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Softball disappoints over break

Courtney Mosch thinks the softball team needs a killer instinct, Britta Giddens thinks the team is getting frustrated with the lack of offensive production and coach Ken Eriksen is using doubleheaders on Tuesday and Wednesday to gauge whether his team is ready for conference play.

That’s just a few of the issues the softball team tried to work out in three tournaments over spring break. Along with having a team issue during the adidas Invitational, the Bulls (24-14) need to fix their problems quickly as conference play is rapidly approaching.

“We have a lot of new players this year and the camaraderie is different,” Mosch said. “We have to have that killer-instinct mentality and right now we don’t have that.”

Despite a 3-1 loss to Boston University on Sunday in the semifinals of the Speedline Invitational at the USF softball field, Eriksen thinks his team is on the right track.

“We are playing a lot better and I like what we are doing offensively,” Eriksen said. “We are moving the ball, getting people on base, and this young team is starting find an identity.”

Giddens, Mosch, Alison Savarese and Aya Nakajima all hit the ball hard, but couldn’t find the holes in Boston University’s defense. It seemed as if every time a Bulls hitter made contact, there was a Boston University infielder scooping the ball and making a play.

“What can you do? You hit the ball hard, but you hit right to someone,” Giddens said. “It’s getting frustrating, but it’s getting a lot better than it was and our mechanics are good, so it’s going in the right direction.”

Mosch, who just returned from a kidney infection, pitched for the first time in 10 days and it showed. Mosch went 2 1/3 innings, allowing one run on six hits. Kristen Gordon pitched 4 2/3 innings of relief, allowing two runs on three hits and striking out nine.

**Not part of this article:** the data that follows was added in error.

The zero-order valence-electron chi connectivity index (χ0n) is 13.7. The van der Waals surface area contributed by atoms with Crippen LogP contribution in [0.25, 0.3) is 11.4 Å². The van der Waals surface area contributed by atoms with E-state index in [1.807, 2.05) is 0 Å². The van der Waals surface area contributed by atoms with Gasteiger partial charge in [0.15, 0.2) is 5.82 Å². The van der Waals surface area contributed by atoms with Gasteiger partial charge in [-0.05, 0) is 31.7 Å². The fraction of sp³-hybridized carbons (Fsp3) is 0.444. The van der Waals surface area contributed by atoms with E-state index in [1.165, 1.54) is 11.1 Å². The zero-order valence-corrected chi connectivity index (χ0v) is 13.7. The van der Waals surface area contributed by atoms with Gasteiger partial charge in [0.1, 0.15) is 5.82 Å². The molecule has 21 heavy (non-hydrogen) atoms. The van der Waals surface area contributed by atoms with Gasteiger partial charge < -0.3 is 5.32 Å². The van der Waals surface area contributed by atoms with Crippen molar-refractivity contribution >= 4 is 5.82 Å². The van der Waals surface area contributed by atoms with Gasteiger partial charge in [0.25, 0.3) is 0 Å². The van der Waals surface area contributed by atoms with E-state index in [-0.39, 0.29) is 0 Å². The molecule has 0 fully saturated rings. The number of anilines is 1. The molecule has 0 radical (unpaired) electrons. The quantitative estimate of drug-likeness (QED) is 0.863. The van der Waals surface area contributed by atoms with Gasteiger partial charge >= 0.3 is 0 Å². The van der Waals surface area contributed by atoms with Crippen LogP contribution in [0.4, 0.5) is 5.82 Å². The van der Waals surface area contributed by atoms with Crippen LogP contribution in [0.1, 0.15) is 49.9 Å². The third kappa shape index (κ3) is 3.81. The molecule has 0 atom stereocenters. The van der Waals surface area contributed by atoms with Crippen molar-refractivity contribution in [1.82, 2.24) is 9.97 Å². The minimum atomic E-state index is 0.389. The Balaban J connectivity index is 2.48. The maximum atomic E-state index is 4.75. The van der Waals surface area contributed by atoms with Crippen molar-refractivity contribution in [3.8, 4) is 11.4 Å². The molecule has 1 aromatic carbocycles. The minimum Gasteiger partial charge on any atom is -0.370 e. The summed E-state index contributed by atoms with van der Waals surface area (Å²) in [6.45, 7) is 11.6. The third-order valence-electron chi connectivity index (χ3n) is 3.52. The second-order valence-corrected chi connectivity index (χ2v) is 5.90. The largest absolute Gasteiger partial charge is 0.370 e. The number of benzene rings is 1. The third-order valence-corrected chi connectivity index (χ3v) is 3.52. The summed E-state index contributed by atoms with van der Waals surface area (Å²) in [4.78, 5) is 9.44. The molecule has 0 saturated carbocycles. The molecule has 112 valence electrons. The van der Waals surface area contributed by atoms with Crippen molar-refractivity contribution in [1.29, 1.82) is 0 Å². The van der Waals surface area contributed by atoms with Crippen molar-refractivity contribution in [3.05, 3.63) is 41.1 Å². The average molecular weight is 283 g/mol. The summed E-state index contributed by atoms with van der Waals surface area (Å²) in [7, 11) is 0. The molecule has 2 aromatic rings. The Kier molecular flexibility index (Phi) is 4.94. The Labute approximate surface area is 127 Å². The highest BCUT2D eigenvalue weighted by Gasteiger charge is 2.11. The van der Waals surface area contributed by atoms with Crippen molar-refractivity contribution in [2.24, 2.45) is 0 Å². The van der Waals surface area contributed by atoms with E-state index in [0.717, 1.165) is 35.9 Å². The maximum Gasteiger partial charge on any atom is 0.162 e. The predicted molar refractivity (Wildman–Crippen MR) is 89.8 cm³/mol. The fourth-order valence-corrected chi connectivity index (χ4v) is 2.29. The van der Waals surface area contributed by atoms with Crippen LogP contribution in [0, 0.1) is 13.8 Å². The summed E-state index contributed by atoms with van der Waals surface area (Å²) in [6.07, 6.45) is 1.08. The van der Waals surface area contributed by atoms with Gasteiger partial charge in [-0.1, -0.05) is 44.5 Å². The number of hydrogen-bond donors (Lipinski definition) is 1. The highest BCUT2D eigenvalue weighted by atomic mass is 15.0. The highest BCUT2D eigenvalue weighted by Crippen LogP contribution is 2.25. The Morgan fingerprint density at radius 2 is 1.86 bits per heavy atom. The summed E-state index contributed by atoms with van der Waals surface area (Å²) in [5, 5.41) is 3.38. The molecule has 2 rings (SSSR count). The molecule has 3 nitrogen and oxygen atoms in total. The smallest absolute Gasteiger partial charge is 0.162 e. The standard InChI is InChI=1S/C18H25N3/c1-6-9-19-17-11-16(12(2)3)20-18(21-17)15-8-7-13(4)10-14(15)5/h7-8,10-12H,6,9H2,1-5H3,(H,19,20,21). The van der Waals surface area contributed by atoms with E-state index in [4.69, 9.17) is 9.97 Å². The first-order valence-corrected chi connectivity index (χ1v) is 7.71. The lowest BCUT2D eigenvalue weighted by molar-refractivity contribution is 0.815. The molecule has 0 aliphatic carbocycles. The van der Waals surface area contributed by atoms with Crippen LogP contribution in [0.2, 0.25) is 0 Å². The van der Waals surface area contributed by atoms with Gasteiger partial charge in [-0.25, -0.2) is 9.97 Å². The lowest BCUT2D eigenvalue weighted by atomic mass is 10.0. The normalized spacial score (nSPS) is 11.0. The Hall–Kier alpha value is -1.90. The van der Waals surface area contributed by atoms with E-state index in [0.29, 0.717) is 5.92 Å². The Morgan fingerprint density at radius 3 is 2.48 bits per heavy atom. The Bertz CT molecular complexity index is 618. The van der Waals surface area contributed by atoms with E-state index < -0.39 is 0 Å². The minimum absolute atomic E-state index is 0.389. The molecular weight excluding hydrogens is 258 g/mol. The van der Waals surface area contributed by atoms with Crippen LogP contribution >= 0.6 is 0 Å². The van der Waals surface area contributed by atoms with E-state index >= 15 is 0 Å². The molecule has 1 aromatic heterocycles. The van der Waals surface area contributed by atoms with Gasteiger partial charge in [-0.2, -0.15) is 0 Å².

Eriksen was happy with Gordon’s performance but said the defense behind his pitchers was not up to par.

“Too many hitters coming to the plate and too many batters getting extra at-bats,” Eriksen said. “When you don’t make the routine plays early, then hitters get extra at-bats.”

During the adidas Invitational, one player was showing a lack of commitment toward the team and it bothered many of her teammates. Eriksen put the team on a regimen of two practices a day to get players’ minds back on playing team softball, but the damage in the tournament was done.

USF went 2-5 in the adidas Invitational and committed 17 errors through five losses. Eriksen believes his team has gotten over the incident and is ready to move forward.

“After the work we did this week in the batting cage and in our workouts, I think the team knows now what the old coach expects of them,” Eriksen said.

It was evident they did as the Bulls won five of their next six games in the two tournaments following the adidas Invitational, prior to Sunday’s loss.

“We’ve had some problems team-wise, so that has impacted our team a lot,” Giddens said. “We have been going through a lot as a team, but we are starting to get back into the swing of things.”

The Bulls have two doubleheaders this week and one next week before conference play, and Eriksen knows those games are important for his team.

“I will know after Wednesday’s game because this week is key to see how we continue to take what we did this past week,” Eriksen said.